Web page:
Eric C. Schneider, MD, MSc; Lucian L. Leape, MD; Joel S. Weissman, PhD; Robert N. Piana, MD; Constantine Gatsonis, PhD; Arnold M. Epstein, MD, MA
Acknowledgments: The authors thank David Bates for comments on an earlier version of the manuscript; Margaret Volya and Jie Zheng for programming assistance; Marissa Hendrickson and Andrew Ellner for assistance with data collection; Marian Hendershot and the staff of the participating Peer Review Organizations, without whom this project would not have been possible; and Jeffrey Adams and Anne Hudson for assistance in preparing the manuscript.
Grant Support: By grant 5-RO-HS07098-02S1 from the Agency for Health Care Policy and Research.
Requests for Single Reprints: Eric C. Schneider, MD, MSc, Department of Health Policy and Management, Harvard School of Public Health, 677 Huntington Avenue, Boston, MA 02115.
Current Author Addresses: Drs. Schneider, Leape, and Epstein: Department of Health Policy and Management, Harvard School of Public Health, 677 Huntington Avenue, Boston, MA 02115.
Dr. Weissman: Institute for Health Policy, Massachusetts General Hospital, 50 Staniford Street, 9th Floor, Boston, MA 02115.
Dr. Piana: Division of Cardiology, Vanderbilt University Medical Center, 2311 Pierce Avenue, Nashville, TN 37232-8802.
Dr. Gatsonis: Center for Statistical Sciences, Brown University Box G-H, 167 Angell Street, 2nd Floor, Providence, RI 02912.
Author Contributions: Conception and design: E.C. Schneider, L.L. Leape, J.S. Weissman, C. Gatsonis, A.M. Epstein.
Analysis and interpretation of the data: E.C. Schneider, L.L. Leape, J.S. Weissman, R.N. Piana, C. Gatsonis, A.M. Epstein.
Drafting of the article: E.C. Schneider, J.S. Weissman, A.M. Epstein.
Critical revision of the article for important intellectual content: E.C. Schneider, L.L. Leape, J.S. Weissman, R.N. Piana, C. Gatsonis, A.M. Epstein.
Final approval of the article: E.C. Schneider, L.L. Leape, J.S. Weissman, C. Gatsonis, A.M. Epstein.
Statistical expertise: C. Gatsonis.
Obtaining of funding: C. Gatsonis, A.M. Epstein.
Administrative, technical, or logistic support: E.C. Schneider, A.M. Epstein.
Collection and assembly of data: E.C. Schneider, J.S. Weissman, R.N. Piana, A.M. Epstein.
Schneider EC, Leape LL, Weissman JS, Piana RN, Gatsonis C, Epstein AM. Racial Differences in Cardiac Revascularization Rates: Does “Overuse” Explain Higher Rates among White Patients?. Ann Intern Med. 2001;135:328-337. doi: 10.7326/0003-4819-135-5-200109040-00009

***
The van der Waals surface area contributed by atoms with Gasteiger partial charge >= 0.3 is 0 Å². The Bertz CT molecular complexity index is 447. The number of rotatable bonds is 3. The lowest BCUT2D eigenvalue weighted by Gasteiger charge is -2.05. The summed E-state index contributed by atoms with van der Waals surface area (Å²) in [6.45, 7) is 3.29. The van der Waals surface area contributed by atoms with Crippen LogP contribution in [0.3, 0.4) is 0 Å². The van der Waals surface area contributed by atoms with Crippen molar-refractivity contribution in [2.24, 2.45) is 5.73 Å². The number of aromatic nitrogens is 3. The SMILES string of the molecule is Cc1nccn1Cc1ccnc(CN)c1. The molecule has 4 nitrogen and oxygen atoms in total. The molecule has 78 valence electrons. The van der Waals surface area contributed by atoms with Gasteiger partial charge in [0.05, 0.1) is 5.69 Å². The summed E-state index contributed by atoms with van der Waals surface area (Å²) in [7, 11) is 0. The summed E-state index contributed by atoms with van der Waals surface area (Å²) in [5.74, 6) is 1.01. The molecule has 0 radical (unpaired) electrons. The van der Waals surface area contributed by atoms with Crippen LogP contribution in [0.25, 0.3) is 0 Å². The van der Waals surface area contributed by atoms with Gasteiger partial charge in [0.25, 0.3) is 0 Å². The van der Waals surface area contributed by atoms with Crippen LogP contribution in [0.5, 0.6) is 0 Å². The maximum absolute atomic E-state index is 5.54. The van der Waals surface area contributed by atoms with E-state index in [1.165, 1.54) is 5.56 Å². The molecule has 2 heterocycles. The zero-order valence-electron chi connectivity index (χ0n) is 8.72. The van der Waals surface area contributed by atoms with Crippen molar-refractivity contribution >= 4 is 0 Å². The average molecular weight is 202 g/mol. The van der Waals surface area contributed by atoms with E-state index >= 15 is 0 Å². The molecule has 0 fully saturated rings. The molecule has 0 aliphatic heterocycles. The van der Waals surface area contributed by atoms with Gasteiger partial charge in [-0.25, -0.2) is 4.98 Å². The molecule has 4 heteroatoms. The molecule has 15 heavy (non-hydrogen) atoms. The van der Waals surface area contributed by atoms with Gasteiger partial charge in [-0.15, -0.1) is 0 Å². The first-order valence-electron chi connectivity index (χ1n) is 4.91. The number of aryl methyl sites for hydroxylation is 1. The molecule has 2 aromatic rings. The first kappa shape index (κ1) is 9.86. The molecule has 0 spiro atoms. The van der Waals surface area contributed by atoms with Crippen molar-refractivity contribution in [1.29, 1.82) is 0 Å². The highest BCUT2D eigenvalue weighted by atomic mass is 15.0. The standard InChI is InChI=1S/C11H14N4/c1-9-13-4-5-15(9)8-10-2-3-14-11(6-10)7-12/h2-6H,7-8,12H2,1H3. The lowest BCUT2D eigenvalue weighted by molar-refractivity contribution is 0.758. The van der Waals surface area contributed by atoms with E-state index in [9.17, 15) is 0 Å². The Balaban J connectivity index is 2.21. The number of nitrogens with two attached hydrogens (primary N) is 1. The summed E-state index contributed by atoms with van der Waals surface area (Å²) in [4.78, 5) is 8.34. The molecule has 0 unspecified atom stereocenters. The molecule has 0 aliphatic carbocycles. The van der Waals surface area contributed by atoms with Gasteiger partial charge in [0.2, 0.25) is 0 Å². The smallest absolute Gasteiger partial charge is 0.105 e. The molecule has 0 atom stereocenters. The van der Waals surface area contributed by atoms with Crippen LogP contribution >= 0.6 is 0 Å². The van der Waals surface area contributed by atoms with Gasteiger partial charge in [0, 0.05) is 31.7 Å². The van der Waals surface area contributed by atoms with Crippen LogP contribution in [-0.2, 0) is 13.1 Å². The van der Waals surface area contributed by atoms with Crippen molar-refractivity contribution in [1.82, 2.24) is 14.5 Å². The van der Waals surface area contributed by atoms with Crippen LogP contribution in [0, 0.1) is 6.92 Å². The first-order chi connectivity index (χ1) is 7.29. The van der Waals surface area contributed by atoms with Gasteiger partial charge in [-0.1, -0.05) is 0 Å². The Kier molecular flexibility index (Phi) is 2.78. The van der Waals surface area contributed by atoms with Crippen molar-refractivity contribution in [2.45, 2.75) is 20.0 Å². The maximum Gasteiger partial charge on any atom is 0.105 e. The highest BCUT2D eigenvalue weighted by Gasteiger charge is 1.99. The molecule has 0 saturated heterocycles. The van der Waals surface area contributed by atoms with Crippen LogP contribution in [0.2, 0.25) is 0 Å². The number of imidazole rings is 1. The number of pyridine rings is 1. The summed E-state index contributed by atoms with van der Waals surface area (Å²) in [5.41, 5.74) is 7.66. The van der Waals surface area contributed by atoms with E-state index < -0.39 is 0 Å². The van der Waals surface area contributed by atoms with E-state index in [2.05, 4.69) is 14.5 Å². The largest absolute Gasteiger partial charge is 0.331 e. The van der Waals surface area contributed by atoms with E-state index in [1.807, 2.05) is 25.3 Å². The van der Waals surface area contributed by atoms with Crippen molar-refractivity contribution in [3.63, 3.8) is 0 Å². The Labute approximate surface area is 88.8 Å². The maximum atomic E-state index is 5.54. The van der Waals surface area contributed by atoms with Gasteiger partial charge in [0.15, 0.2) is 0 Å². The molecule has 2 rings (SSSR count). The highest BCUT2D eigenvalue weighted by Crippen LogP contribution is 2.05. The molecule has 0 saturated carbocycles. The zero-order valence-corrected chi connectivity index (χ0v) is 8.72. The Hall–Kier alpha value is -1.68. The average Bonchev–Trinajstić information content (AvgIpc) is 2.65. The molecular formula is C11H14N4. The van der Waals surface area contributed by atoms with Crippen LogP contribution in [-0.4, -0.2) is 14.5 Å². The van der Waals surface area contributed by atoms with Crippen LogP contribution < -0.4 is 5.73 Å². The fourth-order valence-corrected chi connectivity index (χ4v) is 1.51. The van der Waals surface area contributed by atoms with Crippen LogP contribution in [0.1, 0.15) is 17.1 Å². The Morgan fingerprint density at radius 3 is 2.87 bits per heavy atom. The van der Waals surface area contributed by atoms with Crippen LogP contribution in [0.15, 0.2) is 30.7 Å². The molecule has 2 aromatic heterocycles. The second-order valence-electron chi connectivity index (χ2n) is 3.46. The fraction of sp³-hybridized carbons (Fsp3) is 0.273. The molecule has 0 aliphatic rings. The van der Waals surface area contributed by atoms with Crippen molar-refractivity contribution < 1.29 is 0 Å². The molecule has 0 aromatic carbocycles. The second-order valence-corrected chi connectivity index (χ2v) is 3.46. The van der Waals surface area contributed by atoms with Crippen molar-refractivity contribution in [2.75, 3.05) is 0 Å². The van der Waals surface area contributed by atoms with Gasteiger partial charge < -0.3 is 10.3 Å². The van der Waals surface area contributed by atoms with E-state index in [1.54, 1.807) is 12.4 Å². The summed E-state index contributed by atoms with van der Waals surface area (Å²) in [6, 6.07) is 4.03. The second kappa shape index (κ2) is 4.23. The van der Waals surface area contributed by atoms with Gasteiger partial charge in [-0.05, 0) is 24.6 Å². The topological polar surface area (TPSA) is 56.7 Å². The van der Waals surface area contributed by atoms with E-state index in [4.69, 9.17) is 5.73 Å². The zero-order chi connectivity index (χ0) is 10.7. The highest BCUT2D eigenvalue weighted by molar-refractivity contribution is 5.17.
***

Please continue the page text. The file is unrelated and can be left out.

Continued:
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Published: Ann Intern Med. 2001;135(5):328-337.
Coronary artery bypass graft (CABG) surgery and percutaneous transluminal coronary angioplasty (PTCA) are well-established and widely used treatments for symptomatic coronary artery disease (1-3). In the United States during 1998, 553 000 CABG surgeries and 539 000 PTCA procedures were performed. Fifty-three percent of these procedures were performed in patients 65 years of age or older (4).
Previous studies have documented racial differences in rates of cardiac revascularization (5-8). White patients are approximately twice as likely as African-American patients to receive CABG surgery and 50% to 70% more likely to receive PTCA, after adjustment for confounding factors such as age, sex, and diagnosis. Among Medicare beneficiaries, these disparities by race are seen in all regions of the United States and have persisted over time (9). These findings are particularly striking because African-American patients are more likely to experience adverse effects from cardiovascular disease (10). The widening ratio of deaths from ischemic heart disease between African-American patients and white patients suggests that, if anything, African-American patients ought to have higher rates of revascularization than white patients.
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Cardiology, Coronary Heart Disease, Percutaneous Coronary Intervention.
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Print ISSN: 0003-4819 | Online ISSN: 1539-3704
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